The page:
Fixed vs. Growth Mindset: Biggest Differences
Why do some children seek out challenges and others avoid failure at all costs? Psychologist and researcher Carol Dweck set out to answer this question over 30 years ago. And what she discovered has big implications for the way we live and parent.
There are two ways of looking at human traits like intelligence and personality. One way is they are carved in stone, unable to be changed. Known as a fixed mindset, this often leads to extreme fear of failure and mistakes.
Alternatively, we can view intelligence and personality as qualities that grow and develop over time. This way of thinking — growth mindset— is associated with a willingness to tackle challenges, a passion for learning, and greater achievement.
Read on to discover the key differences between a fixed versus growth mindset, and some simple ways you can cultivate positive and growth-centered thinking in your child and family.
What is a Fixed Mindset
A fixed mindset describes children (and adults) who believe their intelligence, talents and personalities are fixed traits that cannot grow. They believe we are born with a certain level of ability (or special skills) and we are unable to improve our level abilities over time.
Dweck describes her middle school classroom, where students were seated according to their IQ scores. The highest performers garnered the best spots in the room. She noticed something interesting — those labeled the “smartest” were also the most afraid of making mistakes (and losing their coveted seats).
Decades later, in her bestselling Mindset: The New Psychology of Success, Dweck coined a term for this way of thinking: a fixed mindset. When children believe intelligence is fixed, they naturally avoid challenges, obstacles and even small setbacks. The desire to keep “looking smart” trumps actual learning.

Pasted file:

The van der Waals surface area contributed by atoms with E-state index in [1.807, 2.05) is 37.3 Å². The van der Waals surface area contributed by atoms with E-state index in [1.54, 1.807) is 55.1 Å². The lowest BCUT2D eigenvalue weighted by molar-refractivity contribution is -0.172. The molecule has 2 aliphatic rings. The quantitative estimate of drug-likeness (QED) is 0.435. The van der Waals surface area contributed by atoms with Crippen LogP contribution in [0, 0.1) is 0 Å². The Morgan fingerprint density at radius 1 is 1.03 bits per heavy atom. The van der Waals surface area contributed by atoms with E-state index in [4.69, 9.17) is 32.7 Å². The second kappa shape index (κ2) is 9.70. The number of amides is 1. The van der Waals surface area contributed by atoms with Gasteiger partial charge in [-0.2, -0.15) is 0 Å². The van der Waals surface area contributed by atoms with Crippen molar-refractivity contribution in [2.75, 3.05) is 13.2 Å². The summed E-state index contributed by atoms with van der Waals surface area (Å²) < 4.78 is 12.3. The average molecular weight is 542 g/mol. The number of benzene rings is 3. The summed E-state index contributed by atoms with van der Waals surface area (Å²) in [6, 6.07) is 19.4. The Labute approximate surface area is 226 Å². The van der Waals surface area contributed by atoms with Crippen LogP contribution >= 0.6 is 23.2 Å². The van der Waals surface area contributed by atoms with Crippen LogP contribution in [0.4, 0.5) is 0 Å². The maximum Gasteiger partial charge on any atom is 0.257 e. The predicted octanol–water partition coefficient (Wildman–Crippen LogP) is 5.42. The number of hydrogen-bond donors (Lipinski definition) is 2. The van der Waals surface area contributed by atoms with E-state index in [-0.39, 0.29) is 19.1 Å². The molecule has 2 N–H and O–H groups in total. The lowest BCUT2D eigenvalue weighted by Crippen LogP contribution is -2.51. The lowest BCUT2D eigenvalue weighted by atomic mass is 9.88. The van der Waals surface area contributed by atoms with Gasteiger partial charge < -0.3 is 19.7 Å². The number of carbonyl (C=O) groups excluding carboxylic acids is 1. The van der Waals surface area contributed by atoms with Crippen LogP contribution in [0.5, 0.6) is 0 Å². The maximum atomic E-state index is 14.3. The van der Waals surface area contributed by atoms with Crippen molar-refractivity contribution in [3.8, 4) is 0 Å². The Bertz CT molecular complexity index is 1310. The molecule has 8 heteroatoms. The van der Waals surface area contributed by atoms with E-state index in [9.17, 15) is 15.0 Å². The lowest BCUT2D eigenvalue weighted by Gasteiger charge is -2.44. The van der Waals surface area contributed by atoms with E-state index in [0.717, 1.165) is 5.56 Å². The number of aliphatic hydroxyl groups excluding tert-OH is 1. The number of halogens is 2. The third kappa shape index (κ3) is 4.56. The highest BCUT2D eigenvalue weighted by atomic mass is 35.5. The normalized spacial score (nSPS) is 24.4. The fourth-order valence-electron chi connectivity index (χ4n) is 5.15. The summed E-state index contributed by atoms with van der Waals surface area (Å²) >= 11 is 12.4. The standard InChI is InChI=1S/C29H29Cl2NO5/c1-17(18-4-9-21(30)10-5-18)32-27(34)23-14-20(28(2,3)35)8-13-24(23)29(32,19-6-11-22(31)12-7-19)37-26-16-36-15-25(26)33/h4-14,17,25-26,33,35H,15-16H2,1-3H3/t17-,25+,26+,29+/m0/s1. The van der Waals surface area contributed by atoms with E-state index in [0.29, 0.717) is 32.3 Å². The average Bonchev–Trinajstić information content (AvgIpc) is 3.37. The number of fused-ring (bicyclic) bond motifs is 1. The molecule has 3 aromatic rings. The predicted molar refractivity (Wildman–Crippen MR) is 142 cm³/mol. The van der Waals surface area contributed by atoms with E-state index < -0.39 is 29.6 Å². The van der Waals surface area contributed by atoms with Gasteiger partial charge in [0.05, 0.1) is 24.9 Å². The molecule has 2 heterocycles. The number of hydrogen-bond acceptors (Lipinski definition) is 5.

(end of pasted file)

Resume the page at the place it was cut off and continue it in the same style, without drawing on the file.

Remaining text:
“As you begin to understand the fixed and growth mindsets, you will see exactly how one thing leads to another—how a belief that your qualities are carved in stone leads to a host of thoughts and actions, and how a belief that your qualities can be cultivated leads to a host of different thoughts and actions, taking you down an entirely different road.”
- Carol Dweck
According to Dweck, as many as 40 percent of students have a fixed versus growth mindset. But most children (and adults) have at least some qualities of one. These children tend to give up easily, resent the success of peers, and feel pressure to prove their intelligence time and again.
What is a Growth Mindset
Happily, there is a more freeing way children can see themselves and their abilities. A growth mindset describes those who believe what we’re born with is just a starting point. They recognise intelligence, talents and personality can develop and change through effort and even struggle.
Having a growth mindset is about more than simply believing we can improve. It also means children view mistakes as opportunities, and find inspiration in the success of others. They connect positive outcomes with their practise and hard work.
“'Hard-working' is what gets the job done. You just see that year after year. The students who thrive are not necessarily the ones who come in with the perfect scores. It's the ones who love what they're doing and go at it vigorously.”
-Carol S. Dweck
Not surprisingly, it’s the growth mindset versus the fixed mindset that also results in greater achievement. Dweck’s research at Stanford University revealed students who had even one lesson in growth mindset earned significantly higher grades. When children value effort and perseverance over being smart or talented, they can actually become smarter!
3 Ways to Help Children Shift towards a Growth Mindset
We know cultivating a growth mindset is crucial for a full, happy life. But just how do we go about harnessing this superpower for our children and ourselves?